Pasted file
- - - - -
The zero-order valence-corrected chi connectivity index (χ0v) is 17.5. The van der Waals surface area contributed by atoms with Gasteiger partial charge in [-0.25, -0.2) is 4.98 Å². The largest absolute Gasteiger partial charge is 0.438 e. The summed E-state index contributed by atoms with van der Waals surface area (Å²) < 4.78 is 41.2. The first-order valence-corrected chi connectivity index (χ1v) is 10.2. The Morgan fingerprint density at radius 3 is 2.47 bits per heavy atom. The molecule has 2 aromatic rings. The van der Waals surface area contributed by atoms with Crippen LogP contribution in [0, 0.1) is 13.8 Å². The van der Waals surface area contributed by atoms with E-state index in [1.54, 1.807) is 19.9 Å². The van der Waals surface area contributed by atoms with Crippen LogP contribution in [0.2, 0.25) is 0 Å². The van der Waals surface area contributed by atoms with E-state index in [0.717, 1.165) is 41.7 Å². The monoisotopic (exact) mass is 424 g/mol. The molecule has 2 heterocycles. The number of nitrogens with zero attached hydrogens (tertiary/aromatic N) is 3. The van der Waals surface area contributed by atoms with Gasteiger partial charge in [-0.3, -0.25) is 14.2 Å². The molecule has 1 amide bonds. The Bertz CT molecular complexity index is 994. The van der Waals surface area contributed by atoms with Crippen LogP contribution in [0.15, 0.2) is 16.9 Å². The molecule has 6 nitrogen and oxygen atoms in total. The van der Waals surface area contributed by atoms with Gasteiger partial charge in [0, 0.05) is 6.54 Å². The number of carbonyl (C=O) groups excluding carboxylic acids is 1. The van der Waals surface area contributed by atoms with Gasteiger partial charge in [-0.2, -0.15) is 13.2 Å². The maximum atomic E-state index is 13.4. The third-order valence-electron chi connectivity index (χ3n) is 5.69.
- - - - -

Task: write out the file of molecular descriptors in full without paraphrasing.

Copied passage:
The zero-order valence-corrected chi connectivity index (χ0v) is 17.5. The van der Waals surface area contributed by atoms with Gasteiger partial charge in [-0.25, -0.2) is 4.98 Å². The largest absolute Gasteiger partial charge is 0.438 e. The summed E-state index contributed by atoms with van der Waals surface area (Å²) < 4.78 is 41.2. The first-order valence-corrected chi connectivity index (χ1v) is 10.2. The Morgan fingerprint density at radius 3 is 2.47 bits per heavy atom. The molecule has 2 aromatic rings. The van der Waals surface area contributed by atoms with Crippen LogP contribution in [0, 0.1) is 13.8 Å². The van der Waals surface area contributed by atoms with E-state index in [1.54, 1.807) is 19.9 Å². The van der Waals surface area contributed by atoms with Crippen LogP contribution in [0.2, 0.25) is 0 Å². The van der Waals surface area contributed by atoms with E-state index in [0.717, 1.165) is 41.7 Å². The monoisotopic (exact) mass is 424 g/mol. The molecule has 2 heterocycles. The number of nitrogens with zero attached hydrogens (tertiary/aromatic N) is 3. The van der Waals surface area contributed by atoms with Gasteiger partial charge in [-0.3, -0.25) is 14.2 Å². The molecule has 1 amide bonds. The Bertz CT molecular complexity index is 994. The van der Waals surface area contributed by atoms with Crippen LogP contribution in [0.15, 0.2) is 16.9 Å². The molecule has 6 nitrogen and oxygen atoms in total. The van der Waals surface area contributed by atoms with Gasteiger partial charge in [0, 0.05) is 6.54 Å². The number of carbonyl (C=O) groups excluding carboxylic acids is 1. The van der Waals surface area contributed by atoms with Gasteiger partial charge in [-0.2, -0.15) is 13.2 Å². The maximum atomic E-state index is 13.4. The third-order valence-electron chi connectivity index (χ3n) is 5.69.